It certainly is interesting times in British politics. The result from the Scottish referendum may have been an anticlimax for some, however its effect in initiating a shift in the well-set fault lines of our political system is extremely significant. With all respect to Alex Salmond, he promised his voters a referendum, and not only did he deliver on his promise (a rarity amongst politicians these days), but in stoking the fire on Scottish independence, he has sparked a wider debate on the division of power in Britain.
Perhaps there was an air of arrogance within the Prime Minister when he initially agreed to a referendum in thinking that the Scottish Nationalists couldn’t possibly put together a serious campaign for independence. Little did he know that Mr Salmond would take the debate to the wire; Indeed, the BBC’s political editor Nick Robinson commented that he could ‘smell the anxiety’ whenever he was near David Cameron and Ed Milliband towards the end of the campaign. It eventually took all the key figures from Westminster to come together in Scotland, making emotional pleas to the undecided voters to stay within the United Kingdom, with the promise of further powers to Scotland.
So just how did the Scottish Nationalists cause such a political storm? The principle sentiment they seemed to have played on was the disillusionment of the voters with the political class of Westminster; an increasing band of career politicians who simply cannot relate to the struggles of the average British citizen. Political analysts have used this same sentiment as an explanation for the rise of UKIP. If voters used the European election as a way of sending the message to the three main political parties of their disillusionment, then the Scottish referendum was another chance to send a stronger warning to them, and whilst Mr Cameron may have played down the result from the European elections (after all, who takes them seriously?), he certainly was wiping the sweat off his brow following the referendum result.
We are now left with the discussion on power distribution within the United Kingdom. In their pleas to persuade Scottish voters that we are ‘better together’, a promise for greater powers for the Scottish assembly was given. To go back on this promise would of course be a reckless move. However, Mr Cameron has thrown down the political gauntlet to the opposition by stating that alongside discussions on devolution of powers to Scotland, there must be concomitant negotiations that only English MPs can vote on English laws. After all, how could it possibly be fair that Scottish MPs can vote on English affairs, yet the opposite not be true?
Mr Cameron has played an extremely shrewd political move from a number of perspectives. It certainly has put Mr Milliband on the back foot; after all, he ‘vowed’ along with Mr Cameron and Nick Clegg to grant Scotland extra powers over tax and welfare. Yet on Sunday, when questioned on the Andrew Marr show, Mr Milliband repeatedly refused (13 times) to answer the question on whether he supported the ‘English rule’ plans set forth by Mr Cameron. After all, much of Labour’s voice in parliament comes from Scottish MPs, and negating their impact on English matters could harm Labour’s chances of securing a majority on fundamental issues. Moreover, David Cameron’s timing couldn’t have been any better; at the time of the Labour party conference when the party should be highlighting the key points of its election manifesto, interest has instead shifted on the party’s position on devolution.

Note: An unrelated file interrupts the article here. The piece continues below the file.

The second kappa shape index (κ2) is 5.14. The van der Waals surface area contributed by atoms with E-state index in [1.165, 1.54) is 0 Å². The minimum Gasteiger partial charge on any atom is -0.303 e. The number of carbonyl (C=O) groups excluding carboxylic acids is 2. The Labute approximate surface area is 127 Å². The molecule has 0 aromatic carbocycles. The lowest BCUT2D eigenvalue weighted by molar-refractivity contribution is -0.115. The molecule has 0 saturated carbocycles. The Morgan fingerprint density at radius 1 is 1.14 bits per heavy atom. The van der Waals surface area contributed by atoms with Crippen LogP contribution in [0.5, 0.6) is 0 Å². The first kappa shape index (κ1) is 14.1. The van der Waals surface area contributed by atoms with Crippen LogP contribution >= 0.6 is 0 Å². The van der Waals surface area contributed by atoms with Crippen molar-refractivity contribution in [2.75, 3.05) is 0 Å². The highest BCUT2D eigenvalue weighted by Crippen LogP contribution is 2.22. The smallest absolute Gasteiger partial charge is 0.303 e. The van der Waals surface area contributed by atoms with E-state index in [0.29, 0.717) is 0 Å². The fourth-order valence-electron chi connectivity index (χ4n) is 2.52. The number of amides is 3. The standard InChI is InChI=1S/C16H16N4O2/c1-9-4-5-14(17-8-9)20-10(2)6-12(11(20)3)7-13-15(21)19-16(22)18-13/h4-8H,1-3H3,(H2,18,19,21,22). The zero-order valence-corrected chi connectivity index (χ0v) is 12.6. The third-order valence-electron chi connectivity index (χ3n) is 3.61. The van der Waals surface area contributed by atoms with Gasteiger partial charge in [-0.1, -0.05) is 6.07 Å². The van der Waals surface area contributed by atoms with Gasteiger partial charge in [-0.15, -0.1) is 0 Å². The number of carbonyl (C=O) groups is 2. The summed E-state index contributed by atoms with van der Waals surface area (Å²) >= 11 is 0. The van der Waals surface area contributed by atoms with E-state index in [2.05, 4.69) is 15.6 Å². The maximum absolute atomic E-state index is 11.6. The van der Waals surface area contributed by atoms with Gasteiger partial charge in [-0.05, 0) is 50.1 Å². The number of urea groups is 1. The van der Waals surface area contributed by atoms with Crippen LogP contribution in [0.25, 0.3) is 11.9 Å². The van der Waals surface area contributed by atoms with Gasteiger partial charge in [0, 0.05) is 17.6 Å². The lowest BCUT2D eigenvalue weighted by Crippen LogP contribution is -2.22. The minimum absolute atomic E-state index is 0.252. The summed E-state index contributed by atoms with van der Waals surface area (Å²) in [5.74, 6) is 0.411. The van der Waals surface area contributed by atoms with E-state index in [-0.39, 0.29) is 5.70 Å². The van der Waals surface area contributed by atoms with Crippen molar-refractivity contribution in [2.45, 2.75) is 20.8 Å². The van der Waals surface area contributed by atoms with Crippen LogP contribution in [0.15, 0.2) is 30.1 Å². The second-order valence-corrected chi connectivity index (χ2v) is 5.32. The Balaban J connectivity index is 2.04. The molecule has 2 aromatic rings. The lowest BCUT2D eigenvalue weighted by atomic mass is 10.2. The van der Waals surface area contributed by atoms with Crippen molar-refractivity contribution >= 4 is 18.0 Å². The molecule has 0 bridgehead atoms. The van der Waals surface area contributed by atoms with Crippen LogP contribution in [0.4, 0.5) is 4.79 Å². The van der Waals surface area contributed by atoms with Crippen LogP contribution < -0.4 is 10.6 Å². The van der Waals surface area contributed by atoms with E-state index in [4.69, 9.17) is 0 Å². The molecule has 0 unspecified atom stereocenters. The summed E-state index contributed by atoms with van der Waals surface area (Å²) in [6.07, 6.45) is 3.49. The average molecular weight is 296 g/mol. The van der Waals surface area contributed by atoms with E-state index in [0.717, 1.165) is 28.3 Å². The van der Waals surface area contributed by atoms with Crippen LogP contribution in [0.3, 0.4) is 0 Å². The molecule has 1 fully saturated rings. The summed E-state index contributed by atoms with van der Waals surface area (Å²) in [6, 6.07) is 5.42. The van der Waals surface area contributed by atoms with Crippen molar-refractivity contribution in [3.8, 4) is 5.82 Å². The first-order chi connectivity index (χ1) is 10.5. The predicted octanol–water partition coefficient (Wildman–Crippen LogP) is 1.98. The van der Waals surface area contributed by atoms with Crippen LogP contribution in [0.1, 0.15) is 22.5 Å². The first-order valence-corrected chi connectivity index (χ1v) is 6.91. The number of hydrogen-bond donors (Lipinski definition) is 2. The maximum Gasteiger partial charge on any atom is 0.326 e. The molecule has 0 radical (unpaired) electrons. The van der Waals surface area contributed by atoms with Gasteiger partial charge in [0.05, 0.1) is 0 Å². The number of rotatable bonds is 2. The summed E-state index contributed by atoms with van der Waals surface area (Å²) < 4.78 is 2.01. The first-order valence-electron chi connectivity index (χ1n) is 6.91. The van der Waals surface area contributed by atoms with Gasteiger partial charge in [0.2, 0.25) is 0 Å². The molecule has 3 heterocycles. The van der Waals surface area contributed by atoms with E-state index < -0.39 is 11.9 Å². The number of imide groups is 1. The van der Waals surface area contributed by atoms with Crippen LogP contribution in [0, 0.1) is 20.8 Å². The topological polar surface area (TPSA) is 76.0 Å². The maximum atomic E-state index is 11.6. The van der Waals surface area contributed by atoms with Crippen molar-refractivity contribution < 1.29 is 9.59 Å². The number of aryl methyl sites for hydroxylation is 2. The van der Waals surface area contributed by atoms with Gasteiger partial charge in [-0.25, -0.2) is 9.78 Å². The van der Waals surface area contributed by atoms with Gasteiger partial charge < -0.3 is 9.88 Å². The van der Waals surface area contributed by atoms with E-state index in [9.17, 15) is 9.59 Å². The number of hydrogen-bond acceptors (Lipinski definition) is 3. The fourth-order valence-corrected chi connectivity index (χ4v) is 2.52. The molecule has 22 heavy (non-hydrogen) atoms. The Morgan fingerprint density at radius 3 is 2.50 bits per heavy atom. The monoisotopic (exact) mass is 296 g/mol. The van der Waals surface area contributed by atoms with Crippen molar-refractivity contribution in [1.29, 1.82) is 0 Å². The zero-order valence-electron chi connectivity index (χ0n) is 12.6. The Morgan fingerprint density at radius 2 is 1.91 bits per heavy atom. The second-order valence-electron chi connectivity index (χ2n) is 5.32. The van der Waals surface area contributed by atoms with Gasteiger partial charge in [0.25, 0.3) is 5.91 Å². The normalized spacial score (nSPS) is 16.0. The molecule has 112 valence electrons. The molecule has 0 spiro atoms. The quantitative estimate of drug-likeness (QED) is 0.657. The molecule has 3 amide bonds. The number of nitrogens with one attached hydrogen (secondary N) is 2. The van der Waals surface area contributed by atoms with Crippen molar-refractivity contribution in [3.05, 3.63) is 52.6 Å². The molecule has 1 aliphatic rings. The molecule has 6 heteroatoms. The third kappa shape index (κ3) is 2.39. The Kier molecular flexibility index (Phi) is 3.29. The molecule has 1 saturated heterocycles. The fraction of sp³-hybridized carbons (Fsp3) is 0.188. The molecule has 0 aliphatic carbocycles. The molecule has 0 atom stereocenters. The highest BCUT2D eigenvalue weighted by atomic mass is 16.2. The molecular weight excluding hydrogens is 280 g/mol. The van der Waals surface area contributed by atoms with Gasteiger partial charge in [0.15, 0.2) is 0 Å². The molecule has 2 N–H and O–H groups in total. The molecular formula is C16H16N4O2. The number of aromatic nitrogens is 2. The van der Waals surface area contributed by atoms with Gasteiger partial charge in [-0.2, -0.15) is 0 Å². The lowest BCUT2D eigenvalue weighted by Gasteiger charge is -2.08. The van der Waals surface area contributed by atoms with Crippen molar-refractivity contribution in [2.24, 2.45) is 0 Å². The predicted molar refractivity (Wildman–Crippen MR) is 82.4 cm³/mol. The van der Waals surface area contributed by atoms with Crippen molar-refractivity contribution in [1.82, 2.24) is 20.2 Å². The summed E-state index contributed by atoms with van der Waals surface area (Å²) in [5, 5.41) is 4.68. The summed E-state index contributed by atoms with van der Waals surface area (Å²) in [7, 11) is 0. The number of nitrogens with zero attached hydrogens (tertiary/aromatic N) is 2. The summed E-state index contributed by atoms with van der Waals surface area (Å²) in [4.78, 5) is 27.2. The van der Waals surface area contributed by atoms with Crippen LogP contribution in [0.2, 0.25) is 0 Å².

Whilst these political games are interesting to watch, they do little to address the real disillusionment of the British public with Westminster politics; if anything, they entrench such sentiments further. Has Mr Cameron really put the policy of ‘English Votes for English MPs’ in order to empower the people of England, or has he done it to kick Labour where it hurts most and strengthen the ‘eff-ing Tories’ in the Houses of Parliament? On the other side, why is Mr Milliband so hesitant to agree to a fairer system of power distribution within the UK? Is he just as guilty as Mr Cameron of putting his party before his people? If Mr Milliband were to agree in principle with Mr Cameron’s proposals and show that he is willing to work for a fairer democratic system despite the hit his party might take, it may just work in his favour.
However, if we do go down the path of limiting the voting powers of Scottish and English MPs to the issues of their respective countries on the principle that this would be a fairer system, then a further debate must be had on the devolution of power within England. The London Assembly has autonomy over a number of key areas, such as transport, policing, housing and environment. Whilst London MPs can debate the impact of these issues on other major cities in England, MPs of those cities cannot do the same for London. Given that the Labour party will be putting forward proposals this week to give greater control to cities in England so that they can dictate how budgets on transport, welfare and housing are spent, this must spark a wider debate on devolving power within England, so that cities can be given greater autonomy on how they are governed. In doing so, voters will be empowered with the sentiment that they have a greater chance to effect change within their localities, in what most certainly would be a more ‘democratic’ system than the current status quo.
The devolution debate has only just started, and early exchanges suggest that it will be an extremely interesting one. However, one hopes that behind the political to-ing and fro-ing, ultimately it will be the people of Britain who benefit from a democratic system that enables their concerns to be addressed in a more efficient manner. Let’s hope the political class have taken on the warnings sent out by the electorate in recent months, and takes the necessary steps to empower them once again.